“AllenAI has never before encountered the unique phrases in Iconary, yet our preliminary games have show that our AI system is able to both successfully depict and understand phrases with a human partner, with an often surprising deftness and nuance,” AI2 CEO Oren EtzioniAni Kembhavi and Carissa Schoenick say in a Medium blog post.

Kembhavi, a research scientist at AI2, said AllenAI is catching on to our human ways.

“It has started understanding the meanings of and the usages of abstraction,” he said. “For example, it will put an arrow when it wants to show, let’s say, a state change. If the phrase is ‘ice melting,’ it will show ice with an arrow and water — which is a state change.”

Unleashing AllenAI

Now it’s time to send AllenAI out of the lab and into the wider world. “We need large-scale feedback from human players about the game to tell us what’s working and what’s not working, so we can actually devise the next steps,” Farhadi said.

Iconary might be tweaked to provide AllenAI with icons for even more abstract concepts such as “roommate” or “governor.” And because Iconary is open-source, like all the data generated by the late billionaire philanthropist Paul Allen’s scientific ventures, other AI researchers can tweak it for non-commercial purposes. (For what it’s worth, the makers of Pictionary haven’t raised legal objections to Iconary.)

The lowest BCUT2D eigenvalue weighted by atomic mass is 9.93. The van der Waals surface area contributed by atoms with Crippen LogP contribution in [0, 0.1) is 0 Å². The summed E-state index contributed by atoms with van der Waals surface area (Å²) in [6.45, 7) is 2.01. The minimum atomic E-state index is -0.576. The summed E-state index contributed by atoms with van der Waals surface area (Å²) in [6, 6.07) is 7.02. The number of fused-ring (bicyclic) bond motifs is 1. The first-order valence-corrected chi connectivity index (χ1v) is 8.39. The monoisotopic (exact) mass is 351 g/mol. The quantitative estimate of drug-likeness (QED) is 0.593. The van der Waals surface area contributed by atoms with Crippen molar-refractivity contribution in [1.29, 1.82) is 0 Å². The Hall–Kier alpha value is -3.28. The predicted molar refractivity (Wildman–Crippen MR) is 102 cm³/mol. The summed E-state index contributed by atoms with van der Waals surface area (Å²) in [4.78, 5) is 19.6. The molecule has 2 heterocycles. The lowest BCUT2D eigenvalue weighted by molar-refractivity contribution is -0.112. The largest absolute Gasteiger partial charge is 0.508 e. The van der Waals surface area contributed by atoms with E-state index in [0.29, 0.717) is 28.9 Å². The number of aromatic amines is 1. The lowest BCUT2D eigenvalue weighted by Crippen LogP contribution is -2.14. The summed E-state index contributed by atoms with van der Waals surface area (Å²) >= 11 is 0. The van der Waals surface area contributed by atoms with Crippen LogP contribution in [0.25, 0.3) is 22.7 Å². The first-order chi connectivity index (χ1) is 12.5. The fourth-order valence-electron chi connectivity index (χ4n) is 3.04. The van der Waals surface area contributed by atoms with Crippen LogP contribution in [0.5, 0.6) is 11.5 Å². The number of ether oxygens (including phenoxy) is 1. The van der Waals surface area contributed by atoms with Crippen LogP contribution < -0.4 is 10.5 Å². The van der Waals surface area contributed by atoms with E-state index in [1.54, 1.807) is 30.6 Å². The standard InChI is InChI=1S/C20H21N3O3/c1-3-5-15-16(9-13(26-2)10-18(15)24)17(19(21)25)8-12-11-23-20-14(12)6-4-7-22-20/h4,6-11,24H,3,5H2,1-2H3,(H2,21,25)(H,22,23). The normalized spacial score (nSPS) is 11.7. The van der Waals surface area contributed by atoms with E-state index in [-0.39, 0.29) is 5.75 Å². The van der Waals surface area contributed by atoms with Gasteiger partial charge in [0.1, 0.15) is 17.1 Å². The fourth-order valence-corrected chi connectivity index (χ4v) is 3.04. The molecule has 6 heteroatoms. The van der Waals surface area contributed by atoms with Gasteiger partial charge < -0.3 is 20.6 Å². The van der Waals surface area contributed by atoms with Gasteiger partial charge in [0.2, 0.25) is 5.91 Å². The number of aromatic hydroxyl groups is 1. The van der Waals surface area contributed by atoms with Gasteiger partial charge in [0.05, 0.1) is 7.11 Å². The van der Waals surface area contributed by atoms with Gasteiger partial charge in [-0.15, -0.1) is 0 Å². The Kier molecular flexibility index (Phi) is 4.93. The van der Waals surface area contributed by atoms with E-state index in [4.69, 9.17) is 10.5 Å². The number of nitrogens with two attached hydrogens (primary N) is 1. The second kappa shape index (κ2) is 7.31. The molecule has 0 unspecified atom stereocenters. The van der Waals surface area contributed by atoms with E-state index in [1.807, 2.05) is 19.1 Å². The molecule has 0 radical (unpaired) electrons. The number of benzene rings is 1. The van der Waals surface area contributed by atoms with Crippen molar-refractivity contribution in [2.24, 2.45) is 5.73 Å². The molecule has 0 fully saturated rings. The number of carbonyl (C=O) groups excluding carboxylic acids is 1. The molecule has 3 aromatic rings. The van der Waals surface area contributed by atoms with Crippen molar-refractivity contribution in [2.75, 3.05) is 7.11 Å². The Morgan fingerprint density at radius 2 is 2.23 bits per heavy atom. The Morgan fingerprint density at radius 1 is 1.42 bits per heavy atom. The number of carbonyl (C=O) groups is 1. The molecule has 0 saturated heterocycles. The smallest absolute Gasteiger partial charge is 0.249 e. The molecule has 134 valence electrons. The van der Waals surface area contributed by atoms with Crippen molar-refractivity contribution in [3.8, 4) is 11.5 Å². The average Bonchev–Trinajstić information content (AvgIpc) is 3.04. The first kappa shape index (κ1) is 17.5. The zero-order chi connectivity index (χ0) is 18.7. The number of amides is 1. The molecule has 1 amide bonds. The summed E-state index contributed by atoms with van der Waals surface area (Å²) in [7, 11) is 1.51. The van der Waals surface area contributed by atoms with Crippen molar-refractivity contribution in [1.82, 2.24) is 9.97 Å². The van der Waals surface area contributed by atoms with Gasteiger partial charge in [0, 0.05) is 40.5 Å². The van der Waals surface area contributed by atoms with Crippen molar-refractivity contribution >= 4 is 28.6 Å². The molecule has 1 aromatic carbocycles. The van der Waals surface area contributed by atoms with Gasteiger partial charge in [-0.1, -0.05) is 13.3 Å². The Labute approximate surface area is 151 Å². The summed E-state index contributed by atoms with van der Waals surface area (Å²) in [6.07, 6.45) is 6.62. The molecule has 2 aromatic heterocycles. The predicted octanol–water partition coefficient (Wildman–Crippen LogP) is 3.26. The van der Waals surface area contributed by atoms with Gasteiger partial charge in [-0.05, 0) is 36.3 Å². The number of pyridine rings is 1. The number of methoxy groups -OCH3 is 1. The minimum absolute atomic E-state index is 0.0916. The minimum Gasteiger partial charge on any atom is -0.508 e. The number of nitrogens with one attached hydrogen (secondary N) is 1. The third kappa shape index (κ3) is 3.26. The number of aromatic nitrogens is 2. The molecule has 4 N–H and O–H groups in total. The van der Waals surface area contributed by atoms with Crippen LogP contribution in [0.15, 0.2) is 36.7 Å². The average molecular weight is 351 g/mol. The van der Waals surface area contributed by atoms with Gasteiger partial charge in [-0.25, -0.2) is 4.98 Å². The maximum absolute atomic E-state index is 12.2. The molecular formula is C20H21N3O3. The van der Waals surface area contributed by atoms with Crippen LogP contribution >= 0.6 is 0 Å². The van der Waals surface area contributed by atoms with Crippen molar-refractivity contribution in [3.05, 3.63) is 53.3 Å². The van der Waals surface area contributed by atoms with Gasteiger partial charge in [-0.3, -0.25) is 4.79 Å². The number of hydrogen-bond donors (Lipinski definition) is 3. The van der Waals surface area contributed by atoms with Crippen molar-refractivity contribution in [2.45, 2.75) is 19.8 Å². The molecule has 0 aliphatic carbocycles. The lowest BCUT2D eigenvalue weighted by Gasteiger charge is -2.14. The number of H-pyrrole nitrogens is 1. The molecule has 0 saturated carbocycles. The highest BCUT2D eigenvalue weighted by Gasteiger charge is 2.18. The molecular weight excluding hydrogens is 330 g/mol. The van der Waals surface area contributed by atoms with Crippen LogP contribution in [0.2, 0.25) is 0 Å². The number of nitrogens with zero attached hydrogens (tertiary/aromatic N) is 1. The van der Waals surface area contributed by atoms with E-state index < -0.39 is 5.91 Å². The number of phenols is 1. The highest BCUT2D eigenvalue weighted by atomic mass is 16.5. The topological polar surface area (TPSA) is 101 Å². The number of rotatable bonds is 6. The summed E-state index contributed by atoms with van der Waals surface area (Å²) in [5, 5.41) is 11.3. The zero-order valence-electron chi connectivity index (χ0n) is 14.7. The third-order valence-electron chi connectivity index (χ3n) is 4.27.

Eventually, AI2’s team might mix things up so that you’re playing with AllenAI only part of the time, and with human players the rest of the time.

“At the end I’m going to ask you if you could distinguish the fact that you played a human or you played a machine,” Farhadi said. “We’re going to basically see how much data we can get out of this as a first step, and that will give us a benchmark to evaluate how far we are from a Turing-qualified intelligent machine.”

Farhadi suspects that Iconary will have even more staying power than chess, Go or StarCraft as a tool for exploring the frontiers of artificial intelligence.

“This is a whole different way of thinking about AI and games, and what you can actually learn from playing a game other than just being the best at playing that game,” he said. “Because of that, I believe we are going to spend a fair amount of time on this. I certainly hope that looking back at this in five years, this will really be … an icon in that space.”

Try Iconary for yourself at